Reading list: Tudors, Nazis and Detectives

reading in the showerTime off = reading. Though to be honest, with me, any time = reading. Including in the shower. (Aah, maybe that was an admission too far. Anyway…)

All this time reading, when I should be WRITING, DAMMIT! But hang on. All is not lost. Stephen King is riding to the rescue of my beaten, bedraggled, often ignored but unbowed writer’s conscience.

In his excellent and useful book ON WRITING – A MEMOIR OF THE CRAFT, Stephen King says this:

If you want to be a writer, you must do two things above all others: read a lot and write a lot. there’s no way round these two things thast I’m aware of, no shortcut.

I’m a slow reader, but I usually get through seventy or eighty books a year, mostly fiction. I don’t read in order to study the craft: I read because I like to read.

Phew! I’m at least halfway to being a writer. And this is what else I’ve been reading in the past fortnight and recommend to you.

ALONE IN BERLIN, first published in 1947 as JEDER STIRBT FUR SICH ALLEIN by Hans Fallada (real name Rudolph Wilhelm Adolf Ditzen). He died the same year. The story is of a couple who, when their son is killed on the Russian front, begin to write and drop postcards attacking Hitler across the city.

Be This Guy: August Friedrich Landmesser, a worker at the Hamburg shipyard Blohm + Voss, refusing in 1936 to make a Nazi salute at a mass party rally. (However, I can now reveal the true story of his so-called heroic gesture. Too stingy to buy deoderant. Underarm sweat stains. Too embarrassed to raise his arm. This story is really all about personal hygiene. Don't be this guy.)

Be This Guy: August Friedrich Landmesser, a worker at the Hamburg shipyard Blohm + Voss, refusing in 1936 to make a Nazi salute at a mass party rally. (However, I can now reveal the true story of his so-called heroic gesture. Too stingy to buy deoderant. Underarm sweat stains. Too embarrassed to raise his arm. This story is really all about personal hygiene. Don’t be this guy.)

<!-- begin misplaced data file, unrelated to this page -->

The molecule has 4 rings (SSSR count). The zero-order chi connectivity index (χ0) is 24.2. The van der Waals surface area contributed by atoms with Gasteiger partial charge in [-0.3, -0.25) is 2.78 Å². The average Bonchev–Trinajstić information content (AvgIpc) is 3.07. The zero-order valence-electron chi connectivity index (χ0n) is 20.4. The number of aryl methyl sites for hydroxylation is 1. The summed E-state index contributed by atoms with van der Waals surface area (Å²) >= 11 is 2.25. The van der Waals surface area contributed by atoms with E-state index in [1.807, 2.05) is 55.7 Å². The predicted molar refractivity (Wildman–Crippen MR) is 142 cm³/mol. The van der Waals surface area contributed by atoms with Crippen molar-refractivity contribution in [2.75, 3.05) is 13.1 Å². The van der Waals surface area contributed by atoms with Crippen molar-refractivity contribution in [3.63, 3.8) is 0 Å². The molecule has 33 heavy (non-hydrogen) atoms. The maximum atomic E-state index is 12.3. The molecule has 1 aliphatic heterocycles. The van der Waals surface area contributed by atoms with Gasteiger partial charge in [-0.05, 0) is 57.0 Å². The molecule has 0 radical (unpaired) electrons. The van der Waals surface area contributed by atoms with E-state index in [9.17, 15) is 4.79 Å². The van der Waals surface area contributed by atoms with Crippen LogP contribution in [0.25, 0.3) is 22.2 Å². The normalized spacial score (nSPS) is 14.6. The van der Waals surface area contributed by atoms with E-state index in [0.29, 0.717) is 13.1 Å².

An insignificant gesture of resistance perhaps, but one that provokes a concerted Gestapo campaign to find and kill them. It’s an exciting and moral story and paints a vivid picture of Berlin and Berliners during their days of complacency and then anxiety as the war begins to turn against Germany.

It also addresses those questions like – What would I do? What could anyone do? What did anyone do?

We don’t tend to hear much about the small ordinary acts of heroic resistance by Germans to Nazism. Perhaps because it conflicts with the idea that all Germans were complict – along the lines of Hitler’s Willing Executioners by Daniel Goldhagen. Or perhaps because it undermines the defence that the masses were swept along, ignorant and innocent of the evil deeds of a few – along the lines of the film The Nasty Girl (Das schreckliche Mädchen). People did know – some acted with honour and humanity. Bit like today.

An inspiring read.

I also enjoyed RATLINES by Stuart Neville, who also wrote the ingenious Ghosts of Belfast (published as The Twelve in the UK). I’ve clearly got Nazis on the brain, because this is about Nazis and their fellow travellers who have fled defeat and holed up in the Republic of Ireland. And now someone is hunting them done and killing them. It could wreck the upcoming visit of President John F Kennedy. It’s clever, imaginative and pacey.  The author’s note at the front had me hooked:

These things are known to be true: dozens of Nazis and Axis collaborators sought refuge in Ireland following the Second World War; in 1957, Otto Skorzeny [the German paratroop leader who dramatically rescued Mussolini]  was welcomed to a country club reception by the young politician Charles Haughey; Otto Skorzeny purchased Martinstown House in Kildare in 1959; in 1963, in response to a question by Dr Noel Browne TD, the Minister for Justice Charles Haughey told the Irish parliament that Otto Skorzeny had never been resident in Ireland.

The rest is just a story.

And it’s a good story.

If you like a clever hard bitten crime story – Stuart McBride is a good bet. BIRTHDAYS FOR THE DEAD and CLOSE TO THE BONE both provide vivid characters and emotional twists. (Plot twists too, but it’s the emotional ones that get me these days.)

Thomas Cromwell

Thomas Cromwell

And like the world and his wife, I also read the man Booker prize-winning BRING UP THE BODIES by Hilary Mantel – in which Thomas Cromwell, advisor to King Henry VIII, takes out a contract on Anne Boleyn. You don’t cross Thomas Cromwell and get away with it. Highly recommended. But read part one first – Wolf Hall – also excellent and will enhance your enjoyment of Thomas v Anne.